Apr 18 2012
I remember watching the very first episode of Bones on tv here sometime around 2006. Unfortunately I didn’t get to watch many other episodes as the timings usually conflicted with Saturday night English Premier League football live matches. Still I did later get to see a few episodes of subsequent seasons and enjoyed the bickering yet friendly partnership between the FBI agent Seeley Booth (David Boreanaz) and famed Forensic Anthropologist / author Temperance “Bones” Brennan (Emily Deschanel) of the Jeffersonian Institute. Dr. Brennan was asked to join Agent Booth on solving murder cases by examining the dead remains of murder victims and soon a permanent partnership was formed with Booth & Brennan also assisted by her team at the Jeffersonian – entomologist Dr. Jack Hodgins (T J Thyne), Dr. Zack Addy (Eric Millegan) who started out as Brennan’s graduate student & assistant and remains at the lab to examine bones while Brennan is on the field with Booth & forensic artist, computer software designer Angela Montenegro (Michaela Conlin), who is also Brennan’s best friend. Dr. Daniel Goodman (Jonathan Adams) a former archaeologist turned administrator, who is also the director of the Jeffersonian Institute is also part of the team, albeit in a supervisory role.
Season 1 sees Dr. Brennan detained at the airport for carrying a human skull in her bag; the detention was a ploy by FBI Agent Booth to get her to help on a case. Although they have had prior working relationship, Brennan will only join in if she is allowed full access to the case – which means going out on field as well. Booth agrees and the full fledged partnership is formed. The banter & bickering is funny due to an important ongoing dynamic between Brennan and Booth is their disagreement about science and faith. Brennan argues for science, evidence, atheism. Booth argues for faith, God, and the unproven. These two actors have magnificent chemistry between them. Despite the gruesome death and images of corpses, brains, other organs and decaying flesh & skeletons the show remains lighthearted due to the characters being fully fleshed out and hilarity ensues on all fronts.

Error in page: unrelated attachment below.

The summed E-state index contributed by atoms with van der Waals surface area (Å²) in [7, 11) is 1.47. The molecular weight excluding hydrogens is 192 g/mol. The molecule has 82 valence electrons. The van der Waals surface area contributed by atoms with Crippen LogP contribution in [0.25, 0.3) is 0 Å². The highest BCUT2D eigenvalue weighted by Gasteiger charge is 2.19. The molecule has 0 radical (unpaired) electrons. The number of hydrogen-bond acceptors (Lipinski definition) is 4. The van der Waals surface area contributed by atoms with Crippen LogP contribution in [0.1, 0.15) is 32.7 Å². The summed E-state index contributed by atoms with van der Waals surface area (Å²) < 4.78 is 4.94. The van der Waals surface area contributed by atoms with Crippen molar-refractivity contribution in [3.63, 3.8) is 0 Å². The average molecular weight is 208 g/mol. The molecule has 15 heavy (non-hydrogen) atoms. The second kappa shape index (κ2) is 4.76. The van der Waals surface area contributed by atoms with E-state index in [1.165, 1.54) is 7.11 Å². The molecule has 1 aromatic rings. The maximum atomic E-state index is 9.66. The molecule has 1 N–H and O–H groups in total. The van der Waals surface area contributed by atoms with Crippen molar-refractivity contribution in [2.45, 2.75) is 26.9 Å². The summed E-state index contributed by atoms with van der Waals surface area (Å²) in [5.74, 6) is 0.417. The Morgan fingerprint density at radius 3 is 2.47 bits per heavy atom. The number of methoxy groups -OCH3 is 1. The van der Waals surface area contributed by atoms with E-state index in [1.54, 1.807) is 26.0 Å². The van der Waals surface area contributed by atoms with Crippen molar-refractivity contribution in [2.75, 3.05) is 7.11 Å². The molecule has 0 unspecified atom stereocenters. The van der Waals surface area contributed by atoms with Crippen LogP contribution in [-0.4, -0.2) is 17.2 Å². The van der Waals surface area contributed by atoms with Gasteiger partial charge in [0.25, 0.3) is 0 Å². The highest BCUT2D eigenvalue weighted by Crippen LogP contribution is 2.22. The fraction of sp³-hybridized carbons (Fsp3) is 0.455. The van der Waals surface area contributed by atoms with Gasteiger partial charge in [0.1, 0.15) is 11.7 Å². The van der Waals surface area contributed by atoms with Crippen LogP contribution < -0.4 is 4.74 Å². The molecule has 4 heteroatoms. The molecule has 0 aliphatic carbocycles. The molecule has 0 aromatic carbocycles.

The laughs are also provided by conspiracy theorist Dr. Hodgins and young genius Dr. Addy, who indulge in experiments in the lab which may not have the desired effect. Also Brennan is hilarious despite her ‘no humour’ demeanour – she is blatantly & bluntly honest and lacks proper social skills and has little to no knowledge of normal human pursuits like movies, tv, cartoon characters or sports. They also must face the fact that they inadvertently stayed the execution of death-row inmate Howard Epps. Howard had an estimated IQ of 180 and was raised by an overly religious mother who bathed him in ammonia after he went out on dates as a youngster because she felt that the girls were all “loose”. hey were successful in delaying his execution pending a further review of the evidence, but this was only after discovering, after tracing the location where the murder he was accused of had been committed, that he was not only guilty, but had killed multiple other victims; the execution was only delayed to try him for the other murders. He also claimed that it was after he read Dr. Brennan’s book saw a way out when he learned that she was working with Booth, who caught him the first time.
The team also get stuck in the lab during Christmas when a biological contamination at the lab means total shutdown with Brennan, Booth, Addy, Hodgins, Angela & Goodman all still inside. Due to quarantine taking 2 days to be completed, they have to spend Christmas eve at the lab where they make presents for each other. We also learn that Booth has a son and Angela’s dad is Billy Gibbons from ZZ Top! Brennan, who was raised in foster care after her parents both left when she was 15 and her brother Russ also abandoned her (thinking she would do better without him). The mother is dead and the two siblings reunite and find a message from their father telling them not to look for him. This will lead us to second season’s recurring theme of Brennan finding her father.